On a visit to South Africa I visited the tidy home of Nelson Mandela in the Soweto township, which is preserved as a museum.  Just down the street sits Bishop Desmond Tutu’s house.  A slum made famous by its bloody uprisings now boasts the only street in the world that has produced two Nobel Peace Prize winners.

Speaking like an Old Testament prophet, Bishop Tutu gives God the credit for the miracle desmond-tutu-and-nelson-mandellaof reconciliation in his country.  “God does have a sense of humor.  Who in their right minds could ever have imagined South Africa to be an example of anything but the most awfulness, of how not to order a nation’s relations and its governance?  We South Africans were the unlikeliest lot, and that is precisely why God has chosen us.  We cannot really claim much credit ourselves for what we have achieved.  We were destined for perdition and were plucked out of total annihilation.  We were a hopeless case if there was one.”

When black Africans finally got the vote and seemed certain to overthrow the white apartheid government, nearly everyone predicted a bloodbath.  After all, 14,000 people had already died in violence between the time of Nelson Mandela’s release from prison in 1990 and his election to the presidency in 1994.  Confounding the experts, however, the new regime did not yield to the politics of revenge.  Even today, South Africans call it “the miracle.”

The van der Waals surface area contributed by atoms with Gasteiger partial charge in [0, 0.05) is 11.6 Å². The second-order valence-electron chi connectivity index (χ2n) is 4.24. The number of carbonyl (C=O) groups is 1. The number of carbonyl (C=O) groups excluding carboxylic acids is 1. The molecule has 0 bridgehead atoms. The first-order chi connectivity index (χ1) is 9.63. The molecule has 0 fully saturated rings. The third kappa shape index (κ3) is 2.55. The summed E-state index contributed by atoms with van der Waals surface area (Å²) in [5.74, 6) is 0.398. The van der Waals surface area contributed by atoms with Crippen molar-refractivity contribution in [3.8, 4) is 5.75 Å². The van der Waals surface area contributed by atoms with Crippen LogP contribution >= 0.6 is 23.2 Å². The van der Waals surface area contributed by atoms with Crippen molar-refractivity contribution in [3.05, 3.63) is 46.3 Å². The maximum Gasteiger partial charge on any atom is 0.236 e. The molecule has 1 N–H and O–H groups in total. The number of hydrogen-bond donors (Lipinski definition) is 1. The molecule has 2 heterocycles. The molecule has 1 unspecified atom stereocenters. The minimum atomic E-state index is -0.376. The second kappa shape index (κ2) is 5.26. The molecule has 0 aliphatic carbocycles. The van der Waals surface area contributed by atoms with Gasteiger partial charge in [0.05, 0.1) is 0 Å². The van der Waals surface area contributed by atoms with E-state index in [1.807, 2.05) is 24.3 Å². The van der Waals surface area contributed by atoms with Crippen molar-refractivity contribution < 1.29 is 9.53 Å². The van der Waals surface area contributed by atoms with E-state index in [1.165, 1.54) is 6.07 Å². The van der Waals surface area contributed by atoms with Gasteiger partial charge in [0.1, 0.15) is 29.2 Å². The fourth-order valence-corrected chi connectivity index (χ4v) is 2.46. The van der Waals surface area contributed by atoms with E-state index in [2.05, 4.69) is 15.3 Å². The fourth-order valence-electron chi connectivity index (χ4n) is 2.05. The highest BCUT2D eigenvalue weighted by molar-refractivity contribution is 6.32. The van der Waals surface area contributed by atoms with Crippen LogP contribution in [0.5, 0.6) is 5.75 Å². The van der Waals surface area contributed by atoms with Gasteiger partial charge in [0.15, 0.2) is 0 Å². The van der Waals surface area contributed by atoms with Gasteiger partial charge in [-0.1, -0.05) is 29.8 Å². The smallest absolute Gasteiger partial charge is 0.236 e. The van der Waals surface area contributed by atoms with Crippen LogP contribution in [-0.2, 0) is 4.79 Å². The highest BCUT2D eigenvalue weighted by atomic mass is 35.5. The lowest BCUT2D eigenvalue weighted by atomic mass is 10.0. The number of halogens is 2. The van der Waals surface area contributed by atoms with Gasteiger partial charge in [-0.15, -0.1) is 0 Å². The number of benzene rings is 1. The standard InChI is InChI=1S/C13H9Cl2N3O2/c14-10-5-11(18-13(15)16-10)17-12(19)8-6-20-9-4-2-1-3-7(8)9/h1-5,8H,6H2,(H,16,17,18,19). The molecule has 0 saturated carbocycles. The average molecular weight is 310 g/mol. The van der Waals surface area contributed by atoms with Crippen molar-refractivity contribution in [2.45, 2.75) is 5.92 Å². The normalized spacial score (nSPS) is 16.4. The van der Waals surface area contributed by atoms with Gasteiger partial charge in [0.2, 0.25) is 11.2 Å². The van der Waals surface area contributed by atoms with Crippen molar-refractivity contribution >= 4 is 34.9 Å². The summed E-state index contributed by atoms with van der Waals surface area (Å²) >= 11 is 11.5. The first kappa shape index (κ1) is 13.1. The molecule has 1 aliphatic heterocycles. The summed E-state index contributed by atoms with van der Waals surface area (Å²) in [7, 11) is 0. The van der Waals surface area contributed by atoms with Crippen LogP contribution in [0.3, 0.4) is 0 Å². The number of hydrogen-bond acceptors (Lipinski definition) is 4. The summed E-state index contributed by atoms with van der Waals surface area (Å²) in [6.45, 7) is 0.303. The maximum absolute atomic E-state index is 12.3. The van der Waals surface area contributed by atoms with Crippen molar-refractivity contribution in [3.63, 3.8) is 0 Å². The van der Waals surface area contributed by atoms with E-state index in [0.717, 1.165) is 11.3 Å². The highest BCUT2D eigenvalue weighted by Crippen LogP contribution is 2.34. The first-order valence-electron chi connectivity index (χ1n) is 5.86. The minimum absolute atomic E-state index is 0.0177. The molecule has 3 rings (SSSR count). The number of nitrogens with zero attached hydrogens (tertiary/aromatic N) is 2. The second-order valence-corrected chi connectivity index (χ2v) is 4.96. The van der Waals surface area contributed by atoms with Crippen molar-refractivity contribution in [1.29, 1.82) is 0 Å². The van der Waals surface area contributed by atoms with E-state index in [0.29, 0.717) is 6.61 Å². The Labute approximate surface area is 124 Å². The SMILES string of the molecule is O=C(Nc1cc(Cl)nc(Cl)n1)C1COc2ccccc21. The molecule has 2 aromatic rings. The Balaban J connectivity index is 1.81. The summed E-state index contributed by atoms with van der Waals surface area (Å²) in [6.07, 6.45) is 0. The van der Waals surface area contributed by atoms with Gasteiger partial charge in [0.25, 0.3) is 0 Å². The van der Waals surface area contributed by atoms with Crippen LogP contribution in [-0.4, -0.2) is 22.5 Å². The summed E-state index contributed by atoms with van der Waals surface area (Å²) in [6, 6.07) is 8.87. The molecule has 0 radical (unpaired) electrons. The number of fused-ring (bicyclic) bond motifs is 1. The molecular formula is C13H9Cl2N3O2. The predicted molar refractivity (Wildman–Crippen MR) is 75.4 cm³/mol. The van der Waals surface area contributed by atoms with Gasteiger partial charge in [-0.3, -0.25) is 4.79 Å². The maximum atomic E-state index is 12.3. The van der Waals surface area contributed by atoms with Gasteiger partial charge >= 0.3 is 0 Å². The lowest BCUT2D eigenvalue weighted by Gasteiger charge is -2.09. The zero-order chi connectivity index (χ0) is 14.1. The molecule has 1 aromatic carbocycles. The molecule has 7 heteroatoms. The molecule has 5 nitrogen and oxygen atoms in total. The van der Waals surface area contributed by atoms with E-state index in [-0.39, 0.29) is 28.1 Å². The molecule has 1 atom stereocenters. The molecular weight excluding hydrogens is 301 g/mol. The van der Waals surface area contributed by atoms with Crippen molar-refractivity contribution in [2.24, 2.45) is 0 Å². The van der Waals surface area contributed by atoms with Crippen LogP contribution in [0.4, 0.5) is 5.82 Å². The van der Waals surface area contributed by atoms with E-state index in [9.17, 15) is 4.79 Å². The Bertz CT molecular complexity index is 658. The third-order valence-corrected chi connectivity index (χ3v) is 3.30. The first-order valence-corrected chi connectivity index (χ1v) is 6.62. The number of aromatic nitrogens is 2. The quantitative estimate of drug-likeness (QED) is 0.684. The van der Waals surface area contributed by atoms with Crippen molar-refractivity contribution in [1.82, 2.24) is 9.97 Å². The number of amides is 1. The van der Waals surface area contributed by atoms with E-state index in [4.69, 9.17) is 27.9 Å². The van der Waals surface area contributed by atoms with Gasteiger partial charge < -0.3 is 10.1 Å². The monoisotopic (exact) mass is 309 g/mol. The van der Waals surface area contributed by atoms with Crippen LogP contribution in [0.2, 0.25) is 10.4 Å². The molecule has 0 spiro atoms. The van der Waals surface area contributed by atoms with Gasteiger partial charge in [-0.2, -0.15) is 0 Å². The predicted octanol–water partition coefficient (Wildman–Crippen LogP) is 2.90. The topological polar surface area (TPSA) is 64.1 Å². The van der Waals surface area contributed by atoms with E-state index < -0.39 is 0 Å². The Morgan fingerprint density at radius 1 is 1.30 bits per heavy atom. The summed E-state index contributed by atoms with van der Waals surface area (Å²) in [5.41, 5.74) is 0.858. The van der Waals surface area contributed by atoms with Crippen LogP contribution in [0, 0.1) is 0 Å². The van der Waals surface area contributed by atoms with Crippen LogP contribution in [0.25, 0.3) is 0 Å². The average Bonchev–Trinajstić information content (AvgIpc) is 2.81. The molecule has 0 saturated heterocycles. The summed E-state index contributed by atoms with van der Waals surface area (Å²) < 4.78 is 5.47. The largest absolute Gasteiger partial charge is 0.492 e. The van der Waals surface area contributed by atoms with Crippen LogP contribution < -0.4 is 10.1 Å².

Nelson Mandela taught the world a lesson in grace when, after emerging from prison after twenty-seven years and being elected president of South Africa, he asked his jailer to join him on the inauguration platform.  He then appointed Archbishop Desmund Tutu to head an official government panel with a daunting name, the Truth and Reconciliation Commission.  Mandela sought to defuse the natural pattern of revenge that he had seen in so many countries where one oppressed race or tribe took control from another.

Bill Clinton recalled a conversation he had with Nelson Mandela, one that shows the tone of moral leadership that emerged from that “unlikeliest lot.”  “Didn’t you really hate them for what they did?” Clinton asked, referring to Mandela’s twenty-seven years in prison.

480px-Young_MandelaMandela replied, “Oh, yeah, I hated them for a long time.  I broke rocks every day in prison, and I stayed alive on hate.  They took a lot away from me.  They took me away from my wife, and it subsequently destroyed my marriage.  They took me away from seeing my children grow up.  They abused me mentally and physically.  And one day, I realized they could take it all except my mind and my heart.  Those things I would have to give to them, and I simply decided not to give them away.”

Clinton pressed him.  “Well, what about when you were getting out of prison?  I got my daughter Chelsea up and we watched you on television as you walked down that dirt road to freedom.  Didn’t you hate them then?”